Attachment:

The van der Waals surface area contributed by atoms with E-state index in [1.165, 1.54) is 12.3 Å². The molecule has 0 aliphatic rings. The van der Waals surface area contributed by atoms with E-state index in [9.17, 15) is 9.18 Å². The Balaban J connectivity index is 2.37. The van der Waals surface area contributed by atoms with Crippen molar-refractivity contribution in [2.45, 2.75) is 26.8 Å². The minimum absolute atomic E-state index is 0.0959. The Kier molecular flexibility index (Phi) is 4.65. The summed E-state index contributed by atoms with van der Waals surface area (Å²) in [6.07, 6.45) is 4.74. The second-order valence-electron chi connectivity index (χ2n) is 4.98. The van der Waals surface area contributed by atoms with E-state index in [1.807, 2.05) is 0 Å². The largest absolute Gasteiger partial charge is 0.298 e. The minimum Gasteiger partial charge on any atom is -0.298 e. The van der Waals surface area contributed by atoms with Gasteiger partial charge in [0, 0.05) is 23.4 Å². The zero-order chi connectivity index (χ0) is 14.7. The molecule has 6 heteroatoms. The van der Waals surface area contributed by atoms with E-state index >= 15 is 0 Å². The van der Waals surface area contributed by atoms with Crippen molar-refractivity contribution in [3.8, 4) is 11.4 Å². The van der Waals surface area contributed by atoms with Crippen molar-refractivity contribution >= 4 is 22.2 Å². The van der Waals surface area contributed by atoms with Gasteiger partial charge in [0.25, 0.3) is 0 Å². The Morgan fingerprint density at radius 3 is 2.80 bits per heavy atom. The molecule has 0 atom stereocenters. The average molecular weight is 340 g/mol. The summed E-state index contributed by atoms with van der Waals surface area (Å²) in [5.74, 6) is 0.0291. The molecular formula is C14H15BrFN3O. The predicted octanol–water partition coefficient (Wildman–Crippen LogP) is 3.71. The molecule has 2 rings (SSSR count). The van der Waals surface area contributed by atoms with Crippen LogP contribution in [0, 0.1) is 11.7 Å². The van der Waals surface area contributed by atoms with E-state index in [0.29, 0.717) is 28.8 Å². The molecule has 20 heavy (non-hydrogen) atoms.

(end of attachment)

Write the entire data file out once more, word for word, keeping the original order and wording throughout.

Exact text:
The van der Waals surface area contributed by atoms with E-state index in [1.165, 1.54) is 12.3 Å². The molecule has 0 aliphatic rings. The van der Waals surface area contributed by atoms with E-state index in [9.17, 15) is 9.18 Å². The Balaban J connectivity index is 2.37. The van der Waals surface area contributed by atoms with Crippen molar-refractivity contribution in [2.45, 2.75) is 26.8 Å². The minimum absolute atomic E-state index is 0.0959. The Kier molecular flexibility index (Phi) is 4.65. The summed E-state index contributed by atoms with van der Waals surface area (Å²) in [6.07, 6.45) is 4.74. The second-order valence-electron chi connectivity index (χ2n) is 4.98. The van der Waals surface area contributed by atoms with E-state index in [1.807, 2.05) is 0 Å². The largest absolute Gasteiger partial charge is 0.298 e. The minimum Gasteiger partial charge on any atom is -0.298 e. The van der Waals surface area contributed by atoms with Gasteiger partial charge in [0, 0.05) is 23.4 Å². The zero-order chi connectivity index (χ0) is 14.7. The molecule has 6 heteroatoms. The van der Waals surface area contributed by atoms with E-state index >= 15 is 0 Å². The van der Waals surface area contributed by atoms with Crippen molar-refractivity contribution in [3.8, 4) is 11.4 Å². The van der Waals surface area contributed by atoms with Crippen molar-refractivity contribution >= 4 is 22.2 Å². The van der Waals surface area contributed by atoms with Gasteiger partial charge in [0.25, 0.3) is 0 Å². The Morgan fingerprint density at radius 3 is 2.80 bits per heavy atom. The molecule has 0 atom stereocenters. The average molecular weight is 340 g/mol. The summed E-state index contributed by atoms with van der Waals surface area (Å²) in [5.74, 6) is 0.0291. The molecular formula is C14H15BrFN3O. The predicted octanol–water partition coefficient (Wildman–Crippen LogP) is 3.71. The molecule has 2 rings (SSSR count). The van der Waals surface area contributed by atoms with Crippen LogP contribution in [0, 0.1) is 11.7 Å². The van der Waals surface area contributed by atoms with E-state index in [0.29, 0.717) is 28.8 Å². The molecule has 20 heavy (non-hydrogen) atoms.